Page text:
Bantz became the secret weapon of the British team by improving their technique. He eventually lived openly with the team in the Olympic Village and was even invited to march with them into Wembley Stadium.
He turned down the offer, thinking it inappropriate to be the only German at Wembley.
4. The games had an elite athlete dubbed ‘the Flying Housewife’
385 female athletes competed in the 1948 Olympics. In comparison, there were 3,714 male competitors. During the games, Fanny Blankers-Koen became a surprise star.
She was a mother of two children, which perplexed many who thought it inconceivable for a mother to be an athlete.
At the age of 30, she was written off as too old, and during the games, she was three months pregnant and trained only twice a week, accompanied by her children. Yet, she won 4 gold medals: the 100 metres, 200 metres, hurdles and the relay.
5. Black American athletes mixed with white athletes for the first time
The Games arrived at a key moment in British history, as just one month before, the Empire Windrush had brought people from the Caribbean to Britain.
The Olympics hosted competitors from 59 nations, and the black and Asian athletes were potentially the first time some Britons had seen non-white people.
In the USA, many areas of everyday life were racially segregated, particularly in southern states, with black citizens excluded from economic or social rights.
Travelling to Britain by ship from the USA and then at the competition itself, many African-American competitors met and socialised freely with white athletes, officials and others for the first time.
6. Alice Coachman became the first black woman to win a gold medal
Alice Coachman became the first black woman from any country to win a gold medal in track and field.
Her gold medal in the High Jump was not just the first to be won by a black woman. She was also the only American woman to win a gold medal in athletics at the 1948 Games.
7. Donations included Y-front underwear
This was a ‘make-do-and-mend’ Olympics, with every penny scrutinised by the organising committee. Competitors even had to bring or hire their own towels.
Dunlop lent tyres to the cycling team, another rubber company donated swimming caps, Finland donated a new wooden floor to the Empress Hall, and Sweden lent wrestling mats. Visiting gymnastic teams brought their own equipment, and footballers had to provide their own boots.
Nations worldwide provided food, including China, whose contributions included bamboo shoots and dried shrimp, coconuts and spices from Ceylon, Danish eggs, Dutch fruit and vegetables, Hungarian poppy seeds and paprika, and Mexican offal.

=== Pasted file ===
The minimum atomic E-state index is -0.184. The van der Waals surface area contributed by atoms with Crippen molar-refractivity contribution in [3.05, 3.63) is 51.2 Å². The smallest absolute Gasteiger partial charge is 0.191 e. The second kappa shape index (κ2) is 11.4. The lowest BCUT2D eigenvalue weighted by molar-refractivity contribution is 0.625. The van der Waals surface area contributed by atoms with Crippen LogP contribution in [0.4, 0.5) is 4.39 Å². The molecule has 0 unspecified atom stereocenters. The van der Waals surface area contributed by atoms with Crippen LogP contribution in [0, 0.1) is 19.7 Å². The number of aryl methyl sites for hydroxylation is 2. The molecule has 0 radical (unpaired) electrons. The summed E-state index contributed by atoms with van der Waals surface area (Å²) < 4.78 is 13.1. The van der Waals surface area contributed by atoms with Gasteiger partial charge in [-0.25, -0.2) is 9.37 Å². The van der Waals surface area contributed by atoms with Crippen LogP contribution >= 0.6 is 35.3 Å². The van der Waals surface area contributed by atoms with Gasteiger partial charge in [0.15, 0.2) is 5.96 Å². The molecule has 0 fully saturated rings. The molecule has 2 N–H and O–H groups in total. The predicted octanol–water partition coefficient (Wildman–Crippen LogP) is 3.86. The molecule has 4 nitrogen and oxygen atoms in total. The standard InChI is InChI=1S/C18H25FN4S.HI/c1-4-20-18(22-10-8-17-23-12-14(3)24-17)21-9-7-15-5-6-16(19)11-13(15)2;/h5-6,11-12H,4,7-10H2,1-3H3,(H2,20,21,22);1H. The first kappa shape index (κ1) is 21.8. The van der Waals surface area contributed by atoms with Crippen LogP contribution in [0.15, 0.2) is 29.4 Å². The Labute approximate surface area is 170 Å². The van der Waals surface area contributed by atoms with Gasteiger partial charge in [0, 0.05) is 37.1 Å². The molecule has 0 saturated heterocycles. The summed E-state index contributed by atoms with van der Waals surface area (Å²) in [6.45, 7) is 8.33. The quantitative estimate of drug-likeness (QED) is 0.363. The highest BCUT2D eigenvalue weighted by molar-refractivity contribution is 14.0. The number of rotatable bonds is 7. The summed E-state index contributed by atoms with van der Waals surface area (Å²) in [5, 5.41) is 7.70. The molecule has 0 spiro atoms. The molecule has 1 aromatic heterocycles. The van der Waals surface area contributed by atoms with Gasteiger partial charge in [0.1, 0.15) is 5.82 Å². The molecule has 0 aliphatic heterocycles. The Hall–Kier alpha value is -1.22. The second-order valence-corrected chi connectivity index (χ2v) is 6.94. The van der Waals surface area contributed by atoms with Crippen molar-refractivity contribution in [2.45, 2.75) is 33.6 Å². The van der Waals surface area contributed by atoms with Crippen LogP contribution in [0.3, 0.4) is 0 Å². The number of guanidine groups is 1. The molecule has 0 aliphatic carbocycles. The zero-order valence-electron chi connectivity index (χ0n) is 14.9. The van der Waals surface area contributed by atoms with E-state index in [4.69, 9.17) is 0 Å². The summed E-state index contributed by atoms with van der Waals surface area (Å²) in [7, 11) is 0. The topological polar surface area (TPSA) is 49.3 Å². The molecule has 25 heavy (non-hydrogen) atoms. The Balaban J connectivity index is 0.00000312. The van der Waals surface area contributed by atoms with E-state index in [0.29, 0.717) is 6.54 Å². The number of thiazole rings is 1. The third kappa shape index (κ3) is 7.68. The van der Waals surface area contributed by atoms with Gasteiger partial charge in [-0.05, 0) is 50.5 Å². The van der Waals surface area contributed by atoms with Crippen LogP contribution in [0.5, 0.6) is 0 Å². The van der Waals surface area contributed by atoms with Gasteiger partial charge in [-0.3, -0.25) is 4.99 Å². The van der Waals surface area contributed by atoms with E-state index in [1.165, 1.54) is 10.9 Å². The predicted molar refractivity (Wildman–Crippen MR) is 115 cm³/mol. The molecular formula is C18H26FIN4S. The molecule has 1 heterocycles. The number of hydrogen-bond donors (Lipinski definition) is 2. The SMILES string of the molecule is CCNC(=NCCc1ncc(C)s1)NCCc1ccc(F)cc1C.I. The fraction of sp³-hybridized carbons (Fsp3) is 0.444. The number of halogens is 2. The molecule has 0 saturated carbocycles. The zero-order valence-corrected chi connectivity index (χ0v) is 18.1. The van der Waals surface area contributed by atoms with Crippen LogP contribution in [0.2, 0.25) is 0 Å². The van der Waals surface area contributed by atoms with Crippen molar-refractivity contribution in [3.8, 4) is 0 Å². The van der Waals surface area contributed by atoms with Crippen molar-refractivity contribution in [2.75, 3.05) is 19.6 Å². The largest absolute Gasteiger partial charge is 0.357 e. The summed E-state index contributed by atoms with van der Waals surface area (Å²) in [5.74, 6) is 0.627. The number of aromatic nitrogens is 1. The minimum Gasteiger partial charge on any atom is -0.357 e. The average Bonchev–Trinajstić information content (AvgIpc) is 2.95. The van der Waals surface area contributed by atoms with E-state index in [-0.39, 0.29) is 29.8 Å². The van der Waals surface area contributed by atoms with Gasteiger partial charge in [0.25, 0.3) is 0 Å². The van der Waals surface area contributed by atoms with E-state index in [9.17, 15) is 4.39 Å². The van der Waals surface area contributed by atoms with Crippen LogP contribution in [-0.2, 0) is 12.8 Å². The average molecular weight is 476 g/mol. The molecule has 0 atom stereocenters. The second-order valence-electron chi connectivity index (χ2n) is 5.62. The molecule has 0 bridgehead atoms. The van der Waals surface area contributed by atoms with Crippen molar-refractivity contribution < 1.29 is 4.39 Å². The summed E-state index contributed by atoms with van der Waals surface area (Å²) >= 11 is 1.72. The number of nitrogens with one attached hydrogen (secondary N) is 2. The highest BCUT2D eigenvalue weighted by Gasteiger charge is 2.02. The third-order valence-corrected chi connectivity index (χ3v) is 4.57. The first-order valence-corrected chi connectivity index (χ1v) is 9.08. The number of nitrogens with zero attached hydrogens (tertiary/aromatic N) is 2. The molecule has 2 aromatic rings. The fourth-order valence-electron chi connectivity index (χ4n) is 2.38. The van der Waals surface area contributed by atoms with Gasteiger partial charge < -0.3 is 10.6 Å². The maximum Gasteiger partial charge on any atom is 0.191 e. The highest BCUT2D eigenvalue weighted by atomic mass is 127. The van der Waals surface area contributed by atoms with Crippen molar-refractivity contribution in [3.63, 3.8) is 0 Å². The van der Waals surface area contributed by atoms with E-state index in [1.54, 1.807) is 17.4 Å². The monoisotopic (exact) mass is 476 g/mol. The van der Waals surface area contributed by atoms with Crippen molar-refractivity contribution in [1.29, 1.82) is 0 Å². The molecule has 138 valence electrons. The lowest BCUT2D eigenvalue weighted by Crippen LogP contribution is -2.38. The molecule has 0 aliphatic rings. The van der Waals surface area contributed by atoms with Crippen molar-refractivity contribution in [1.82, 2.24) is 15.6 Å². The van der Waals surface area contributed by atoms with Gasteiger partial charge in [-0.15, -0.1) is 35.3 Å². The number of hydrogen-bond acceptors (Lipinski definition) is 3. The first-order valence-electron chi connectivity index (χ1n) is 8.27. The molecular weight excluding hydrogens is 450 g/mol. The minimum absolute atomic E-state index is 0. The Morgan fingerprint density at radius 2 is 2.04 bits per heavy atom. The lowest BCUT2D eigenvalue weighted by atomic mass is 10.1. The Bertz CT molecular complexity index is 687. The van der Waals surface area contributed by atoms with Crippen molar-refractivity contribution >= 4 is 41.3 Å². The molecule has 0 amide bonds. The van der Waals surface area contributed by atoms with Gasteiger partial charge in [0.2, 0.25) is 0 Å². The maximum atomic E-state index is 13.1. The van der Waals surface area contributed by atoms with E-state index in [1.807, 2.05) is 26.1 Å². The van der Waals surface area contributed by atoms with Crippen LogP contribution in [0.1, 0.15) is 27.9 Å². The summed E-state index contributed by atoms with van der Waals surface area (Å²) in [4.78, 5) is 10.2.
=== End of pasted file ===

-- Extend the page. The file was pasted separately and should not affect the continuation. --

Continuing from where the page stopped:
8. The BBC televised the games for the first time
Most of the population, and the world, would have followed the Olympics on the wireless on the BBC (which was broadcast in over 40 languages), but this was the first time that events could be watched live on BBC television.
However, for the most part, this was only in the London area. The daily viewing audience hit almost half a million.
9. The Olympics saw technological advances
New technology introduced at the Olympics included the photo finish in athletic races, linking the starter’s pistol to an electronic timer and the starting blocks. Before this, athletes simply dug holes in the track to get a grip.
10. Some countries were excluded from the Olympics, while others competed for the first time
The defeated wartime powers of Germany and Japan were not invited to send athletes to the games, but Italy, also once considered an enemy, had signed an armistice with the Allies in 1943 and was allowed to compete. The Soviet Union chose not to participate but sent observers.
The games were also the first to host athletes from Communist countries, such as Hungary, Yugoslavia and Poland.
11. The 1948 Olympics gave birth to the first Stoke Mandeville Games, the forerunner of the Paralympics
Professor Sir Ludwig Guttmann opened a spinal injuries unit at Stoke Mandeville Hospital, Buckinghamshire, in 1944.
On the opening day of the 1948 Olympic Games, he organised the first competition for wheelchair athletes at the hospital called the Stoke Mandeville Games, where 16 injured men and women competed in an archery event.
That was the day the Paralympic Movement was born.
12. The games witnessed the first political defection
At the end of the games, Marie Provazníková, the Czech President of the International Gymnastics Federation and organiser of the Czechoslavak women’s gymnastic team which won Gold, announced she would remain in Britain.
There had been a coup in Czechoslovakia a few months earlier, and the country had become part of the Soviet Union’s sphere of influence. As a result, gymnastic clubs in Czechoslovakia, traditionally liberal and democratic, would now be replaced by Communist sports festivals.
Unable to accept such a lack of freedom, Provazníková defected.
Written by Nicky Hughes